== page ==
Diary Of A Hollywood Refugee

Wednesday, May 17, 2006

Capt Nichola Goddard - Stand Easy!

Earlier tonite, Capt. Nichola Goddard, of 1st Royal Canadian Horse Artillery based in Shilo, Man., died in a battle with insurgents at 6:55 p.m. Wednesday (local time), in the Taliban stronghold of Panjwai, about 25 kilometres west of Kandahar city. Capt Goddard was featured in a CTV documentary. She called herself the accidental soldier who became an artillery Captain in Afghanistan; a fighting woman on the frontline, who fell in love with the the work she was doing.She was always concerned for her "crew", her smile was infectious, and today she paid the ultimate price.

Capt. Goddard was killed while Canadian troops were supporting Afghan security forces in an operation against the Taliban, who had massed in the district.Hundreds of Canadian troops are involved in the clash, which was one of the biggest firefights since the arrival of the 2,300 Canadian troops in Afghanistan.


Later tonite, the House of Commons in Canada votes whether to extend Canadian troops in Afghanistan for another two years. NATO has asked Canada to take command of the entire Afghan mission starting in 2008.

"We will not forget her sacrifice," General David Fraser, the Canadian officer in charge of the multinational brigade in Kandahar, told a Globe and Mail reporter stationed in Kandahar.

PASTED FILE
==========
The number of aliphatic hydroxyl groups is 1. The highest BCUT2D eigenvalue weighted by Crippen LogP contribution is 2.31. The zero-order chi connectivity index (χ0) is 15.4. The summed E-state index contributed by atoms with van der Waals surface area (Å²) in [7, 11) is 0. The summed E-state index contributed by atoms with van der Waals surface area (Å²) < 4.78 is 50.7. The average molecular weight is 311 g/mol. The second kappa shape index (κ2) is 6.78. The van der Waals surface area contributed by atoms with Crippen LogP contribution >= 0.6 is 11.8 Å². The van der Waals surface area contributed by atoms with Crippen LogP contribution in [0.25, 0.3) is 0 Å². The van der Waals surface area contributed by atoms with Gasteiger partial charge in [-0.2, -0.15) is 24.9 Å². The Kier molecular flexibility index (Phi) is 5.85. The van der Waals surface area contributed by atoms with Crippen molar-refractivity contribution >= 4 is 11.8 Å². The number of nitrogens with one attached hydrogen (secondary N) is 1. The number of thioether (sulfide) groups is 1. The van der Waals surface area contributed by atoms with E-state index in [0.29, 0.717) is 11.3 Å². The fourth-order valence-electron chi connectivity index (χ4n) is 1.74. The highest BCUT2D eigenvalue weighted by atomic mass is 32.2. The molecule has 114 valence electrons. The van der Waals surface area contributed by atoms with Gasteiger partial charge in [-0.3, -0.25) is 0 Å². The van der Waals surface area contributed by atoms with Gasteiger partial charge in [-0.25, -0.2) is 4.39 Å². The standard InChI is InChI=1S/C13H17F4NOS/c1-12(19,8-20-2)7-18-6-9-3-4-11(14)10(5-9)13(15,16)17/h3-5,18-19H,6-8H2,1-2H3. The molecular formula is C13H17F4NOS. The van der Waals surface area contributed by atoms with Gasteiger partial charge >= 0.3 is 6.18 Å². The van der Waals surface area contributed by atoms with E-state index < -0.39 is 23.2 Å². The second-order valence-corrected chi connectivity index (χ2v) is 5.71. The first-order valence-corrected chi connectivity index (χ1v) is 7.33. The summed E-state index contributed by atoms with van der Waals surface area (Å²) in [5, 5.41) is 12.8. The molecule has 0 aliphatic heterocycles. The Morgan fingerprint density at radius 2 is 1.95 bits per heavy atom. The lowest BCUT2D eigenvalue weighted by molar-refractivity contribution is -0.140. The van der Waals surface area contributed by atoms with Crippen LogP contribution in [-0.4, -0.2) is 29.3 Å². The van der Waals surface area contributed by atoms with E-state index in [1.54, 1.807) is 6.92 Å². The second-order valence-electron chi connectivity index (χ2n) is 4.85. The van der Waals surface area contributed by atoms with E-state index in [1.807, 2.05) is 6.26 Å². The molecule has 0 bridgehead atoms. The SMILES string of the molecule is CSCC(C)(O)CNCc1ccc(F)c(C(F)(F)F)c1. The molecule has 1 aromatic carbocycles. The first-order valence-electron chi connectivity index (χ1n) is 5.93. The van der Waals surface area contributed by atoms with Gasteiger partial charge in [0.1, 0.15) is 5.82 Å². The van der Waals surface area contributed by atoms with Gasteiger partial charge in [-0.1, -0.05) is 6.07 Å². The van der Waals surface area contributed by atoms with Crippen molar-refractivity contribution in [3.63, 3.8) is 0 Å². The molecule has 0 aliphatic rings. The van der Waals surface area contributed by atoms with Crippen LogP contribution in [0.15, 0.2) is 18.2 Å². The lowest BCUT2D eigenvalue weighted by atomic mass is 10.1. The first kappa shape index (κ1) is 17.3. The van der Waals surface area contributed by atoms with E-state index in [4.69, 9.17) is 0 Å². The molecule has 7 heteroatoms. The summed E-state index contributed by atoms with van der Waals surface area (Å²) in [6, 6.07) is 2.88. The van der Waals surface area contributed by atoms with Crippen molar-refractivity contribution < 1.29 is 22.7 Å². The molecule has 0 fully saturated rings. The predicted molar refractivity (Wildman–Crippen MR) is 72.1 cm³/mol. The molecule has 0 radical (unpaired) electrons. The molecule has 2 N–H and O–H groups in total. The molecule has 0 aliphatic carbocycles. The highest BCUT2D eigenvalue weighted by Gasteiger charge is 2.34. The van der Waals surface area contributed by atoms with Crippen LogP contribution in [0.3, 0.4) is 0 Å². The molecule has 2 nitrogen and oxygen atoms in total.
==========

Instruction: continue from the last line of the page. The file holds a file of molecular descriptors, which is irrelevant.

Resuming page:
The best way to honor Capt Goddard's sacrifice and the sacrifice of 17 Canadians killed in Afghanistan since 2002 is for Canada to continuing this mission.


Marcus Gee asks "Will Canada stand up for the values it epouses or not?"

For years, our representatives have stood at podiums around the world to preach Canada's commitment to peace, democracy, justice, women's rights and a better deal for the poor. Afghanistan is the place to put our money where our mouth is. If we shirk our duty there, then all the fine speeches about how "the world needs more Canada" are nothing but talk.

(...)

Canada's mission has two aims: The first is to help Afghans rebuild their country and create a working representative government. The second is to repel those, like the Taliban, who seek to derail that effort and put the country in medieval chains again.